Falsifying a trade mark, falsely applying a trade mark or applying a false trade description Imprisonment for at least six months, and up to three years, in addition to a fine of at least Rs50,000 and up to Rs200,000 (section 103).
Intentionally selling goods or providing services to which a false trade mark or false trade description is applied Same as above.
Subsequent conviction for the above offences Imprisonment for at least one year, and up to three years, in addition to a fine of between Rs100,000 and Rs200,000.

Is internet-based infringement a big problem in your jurisdiction? What tools are available to track down and fight counterfeits being sold online?

E-commerce in India is experiencing remarkable growth and changing the way people do business. The internet has become a strategic platform for the sale of counterfeit goods, as it serves as an attractive additional channel to promote and sell forged products. The anonymity and flexibility to move across jurisdictions that it provides to counterfeiters has spurred the growth of counterfeit sales online.

Online portals usually take several measures to address the issue of anti-counterfeiting on the internet.

Websites incorporate comprehensive terms of service and sales which specifically prohibit counterfeiting by advertisers. They also discourage infringing activity through strict takedown policies on receiving complaints from IP owners.

Authentication procedures are adopted to enable sites to ensure that third party sellers who want to advertise on their websites are marketing genuine products, thus maintaining the genuineness of its seller's listing.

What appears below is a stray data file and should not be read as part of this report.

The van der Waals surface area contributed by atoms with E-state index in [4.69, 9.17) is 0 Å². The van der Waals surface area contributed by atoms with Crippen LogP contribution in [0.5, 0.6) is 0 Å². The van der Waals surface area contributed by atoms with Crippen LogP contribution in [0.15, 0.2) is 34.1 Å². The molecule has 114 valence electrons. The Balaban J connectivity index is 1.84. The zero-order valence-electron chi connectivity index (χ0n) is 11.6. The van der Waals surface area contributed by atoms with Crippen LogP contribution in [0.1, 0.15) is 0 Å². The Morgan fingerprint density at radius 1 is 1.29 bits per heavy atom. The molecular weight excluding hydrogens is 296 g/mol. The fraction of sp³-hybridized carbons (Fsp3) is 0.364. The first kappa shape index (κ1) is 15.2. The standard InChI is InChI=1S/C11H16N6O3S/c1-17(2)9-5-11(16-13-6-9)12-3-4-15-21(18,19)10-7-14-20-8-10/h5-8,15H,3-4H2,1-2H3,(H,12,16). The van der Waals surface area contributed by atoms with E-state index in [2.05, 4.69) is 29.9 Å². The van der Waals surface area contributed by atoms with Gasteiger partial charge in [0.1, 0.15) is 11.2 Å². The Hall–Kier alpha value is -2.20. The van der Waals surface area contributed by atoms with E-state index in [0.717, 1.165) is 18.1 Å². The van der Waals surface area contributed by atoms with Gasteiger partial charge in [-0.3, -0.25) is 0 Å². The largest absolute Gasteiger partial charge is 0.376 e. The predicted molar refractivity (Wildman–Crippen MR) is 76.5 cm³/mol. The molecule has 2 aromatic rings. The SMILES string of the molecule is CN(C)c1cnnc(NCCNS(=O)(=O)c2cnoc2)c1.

An easily understandable and publicly visible process are available to trade mark owners, clearly indicating the steps and time the website will take to complete the action under the process.

Online retailers often advise and warn users about the consequences of violating the applicable policies and laws, including a permanent loss of access to the service and being reported to the appropriate law enforcement officials.

In addition, other best practices can be adopted. Shopping websites should educate users about their policies and procedures, so that people are not caught unaware; trade mark owners can release a list of authorised dealers from time to time and send notices to online shopping portals of identified counterfeiters; and trade mark owners can give offer insight into their mark or logo by pointing out indicators to show which products are genuine and which are fake.